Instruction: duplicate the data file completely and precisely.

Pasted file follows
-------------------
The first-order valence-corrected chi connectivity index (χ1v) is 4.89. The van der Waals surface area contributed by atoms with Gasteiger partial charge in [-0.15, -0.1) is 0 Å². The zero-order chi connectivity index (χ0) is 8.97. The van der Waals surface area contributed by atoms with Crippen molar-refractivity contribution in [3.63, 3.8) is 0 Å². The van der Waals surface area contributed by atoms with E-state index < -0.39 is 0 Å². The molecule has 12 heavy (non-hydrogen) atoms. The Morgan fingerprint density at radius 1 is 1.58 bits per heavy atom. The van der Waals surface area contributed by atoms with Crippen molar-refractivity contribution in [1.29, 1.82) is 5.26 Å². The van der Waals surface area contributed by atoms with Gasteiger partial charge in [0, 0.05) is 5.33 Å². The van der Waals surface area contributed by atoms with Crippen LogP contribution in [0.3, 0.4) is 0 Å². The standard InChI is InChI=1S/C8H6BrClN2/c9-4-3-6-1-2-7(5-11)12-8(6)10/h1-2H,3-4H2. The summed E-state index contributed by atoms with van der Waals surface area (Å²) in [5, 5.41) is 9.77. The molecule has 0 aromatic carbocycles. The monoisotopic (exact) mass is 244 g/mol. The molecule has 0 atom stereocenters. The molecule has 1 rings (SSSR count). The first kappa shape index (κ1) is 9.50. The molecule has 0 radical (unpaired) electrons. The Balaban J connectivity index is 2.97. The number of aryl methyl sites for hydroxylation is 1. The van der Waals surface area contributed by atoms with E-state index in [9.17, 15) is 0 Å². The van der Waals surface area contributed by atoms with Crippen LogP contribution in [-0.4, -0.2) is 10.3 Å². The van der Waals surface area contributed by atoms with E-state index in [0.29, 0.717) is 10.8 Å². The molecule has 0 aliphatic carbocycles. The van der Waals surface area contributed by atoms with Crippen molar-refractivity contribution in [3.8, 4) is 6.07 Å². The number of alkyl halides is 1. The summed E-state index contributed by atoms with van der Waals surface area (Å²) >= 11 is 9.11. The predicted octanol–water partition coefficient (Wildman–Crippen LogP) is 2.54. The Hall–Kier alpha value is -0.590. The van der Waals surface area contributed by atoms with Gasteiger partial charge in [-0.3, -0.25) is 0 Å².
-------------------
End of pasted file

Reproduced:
The first-order valence-corrected chi connectivity index (χ1v) is 4.89. The van der Waals surface area contributed by atoms with Gasteiger partial charge in [-0.15, -0.1) is 0 Å². The zero-order chi connectivity index (χ0) is 8.97. The van der Waals surface area contributed by atoms with Crippen molar-refractivity contribution in [3.63, 3.8) is 0 Å². The van der Waals surface area contributed by atoms with E-state index < -0.39 is 0 Å². The molecule has 12 heavy (non-hydrogen) atoms. The Morgan fingerprint density at radius 1 is 1.58 bits per heavy atom. The van der Waals surface area contributed by atoms with Crippen molar-refractivity contribution in [1.29, 1.82) is 5.26 Å². The van der Waals surface area contributed by atoms with Gasteiger partial charge in [0, 0.05) is 5.33 Å². The van der Waals surface area contributed by atoms with Crippen LogP contribution in [0.3, 0.4) is 0 Å². The standard InChI is InChI=1S/C8H6BrClN2/c9-4-3-6-1-2-7(5-11)12-8(6)10/h1-2H,3-4H2. The summed E-state index contributed by atoms with van der Waals surface area (Å²) in [5, 5.41) is 9.77. The molecule has 0 aromatic carbocycles. The monoisotopic (exact) mass is 244 g/mol. The molecule has 0 atom stereocenters. The molecule has 1 rings (SSSR count). The first kappa shape index (κ1) is 9.50. The molecule has 0 radical (unpaired) electrons. The Balaban J connectivity index is 2.97. The number of aryl methyl sites for hydroxylation is 1. The van der Waals surface area contributed by atoms with E-state index in [9.17, 15) is 0 Å². The van der Waals surface area contributed by atoms with Crippen LogP contribution in [-0.4, -0.2) is 10.3 Å². The van der Waals surface area contributed by atoms with E-state index in [0.29, 0.717) is 10.8 Å². The molecule has 0 aliphatic carbocycles. The van der Waals surface area contributed by atoms with Crippen molar-refractivity contribution in [3.8, 4) is 6.07 Å². The number of alkyl halides is 1. The summed E-state index contributed by atoms with van der Waals surface area (Å²) >= 11 is 9.11. The predicted octanol–water partition coefficient (Wildman–Crippen LogP) is 2.54. The Hall–Kier alpha value is -0.590. The van der Waals surface area contributed by atoms with Gasteiger partial charge in [-0.3, -0.25) is 0 Å².